Amazon has not given up on its plans to bring in delivery drones. The book seller is seeking permission from U.S. regulators to test its drones near Seattle. Chief Executive Jeff Bezos wants to use drones to deliver packages in 30 minutes or less as part of the program dubbed "Prime Air." The company is developing drones that can fly at speeds of 50 miles per hour.
It wants to test drones in outdoor areas near Seattle, where one of its research and development labs is working on the technology. It is allowed to test drones indoors and in other countries. But it cannot conduct R&D flight tests in open outdoor space in the state of Washington, where Amazon has its headquarters. In 2012, Congress required the FAA to establish a road map for the broader use of drones. The FAA has allowed limited use of drones in the US for surveillance, law enforcement, atmospheric research and other applications.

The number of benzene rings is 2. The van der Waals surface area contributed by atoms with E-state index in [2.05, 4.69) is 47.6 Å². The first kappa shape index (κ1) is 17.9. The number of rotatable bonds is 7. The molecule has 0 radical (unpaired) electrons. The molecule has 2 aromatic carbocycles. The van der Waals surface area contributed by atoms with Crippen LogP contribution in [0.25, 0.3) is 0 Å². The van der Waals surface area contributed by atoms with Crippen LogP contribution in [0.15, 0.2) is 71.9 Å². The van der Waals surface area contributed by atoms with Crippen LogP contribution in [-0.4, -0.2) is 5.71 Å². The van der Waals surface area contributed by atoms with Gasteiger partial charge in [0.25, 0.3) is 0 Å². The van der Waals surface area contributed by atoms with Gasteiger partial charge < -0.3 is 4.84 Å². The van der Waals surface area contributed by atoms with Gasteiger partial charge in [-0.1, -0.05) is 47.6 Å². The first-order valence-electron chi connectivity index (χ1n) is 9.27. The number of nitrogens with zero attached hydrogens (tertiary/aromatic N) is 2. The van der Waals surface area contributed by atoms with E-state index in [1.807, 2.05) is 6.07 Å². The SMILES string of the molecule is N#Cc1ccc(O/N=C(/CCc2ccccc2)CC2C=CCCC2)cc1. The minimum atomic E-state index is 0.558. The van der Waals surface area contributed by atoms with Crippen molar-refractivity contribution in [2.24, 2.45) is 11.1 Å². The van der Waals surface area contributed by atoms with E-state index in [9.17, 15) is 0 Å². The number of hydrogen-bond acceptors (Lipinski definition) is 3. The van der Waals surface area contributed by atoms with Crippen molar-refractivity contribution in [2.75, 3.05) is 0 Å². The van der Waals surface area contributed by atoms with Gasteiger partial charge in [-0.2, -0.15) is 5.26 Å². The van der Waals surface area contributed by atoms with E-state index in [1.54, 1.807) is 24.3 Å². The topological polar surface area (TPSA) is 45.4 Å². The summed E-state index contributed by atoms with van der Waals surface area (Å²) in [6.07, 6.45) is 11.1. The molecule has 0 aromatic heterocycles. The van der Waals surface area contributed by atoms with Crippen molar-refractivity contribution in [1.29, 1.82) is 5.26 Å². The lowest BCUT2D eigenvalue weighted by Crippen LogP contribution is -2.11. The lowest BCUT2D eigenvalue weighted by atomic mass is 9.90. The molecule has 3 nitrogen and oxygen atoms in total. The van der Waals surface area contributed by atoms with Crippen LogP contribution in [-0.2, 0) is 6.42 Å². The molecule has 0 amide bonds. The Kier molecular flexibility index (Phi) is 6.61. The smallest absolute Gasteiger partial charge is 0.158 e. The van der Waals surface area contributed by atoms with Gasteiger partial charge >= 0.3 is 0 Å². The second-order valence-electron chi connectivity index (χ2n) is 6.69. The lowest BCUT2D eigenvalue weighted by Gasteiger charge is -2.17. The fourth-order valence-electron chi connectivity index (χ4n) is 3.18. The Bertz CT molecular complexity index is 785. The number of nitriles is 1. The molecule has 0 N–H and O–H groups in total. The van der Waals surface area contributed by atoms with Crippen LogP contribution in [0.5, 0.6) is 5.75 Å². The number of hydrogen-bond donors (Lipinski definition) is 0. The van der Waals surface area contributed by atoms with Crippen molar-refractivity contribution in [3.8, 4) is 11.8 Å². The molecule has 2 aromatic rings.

Last year, the U.S. government created six sites for companies, universities and others to test drones for broader commercial use in Alaska, Nevada, New York, North Dakota, Texas, and Virginia. The area near Seattle, where Amazon wants to conduct its tests, is not among those sites.
Amazon’s "Prime Air" drone program has been derided by some as a mere publicity stunt, while others raised privacy concerns and said the technology needed more refinement. The book seller has grown its drones team in the last five months. It has hired roboticists, aeronautical engineers and a former NASA astronaut, and recently advertised for a full-time communications manager for the program.
Amazon insists that delivery by drone will eventually be just as common as delivery by the mail person one day.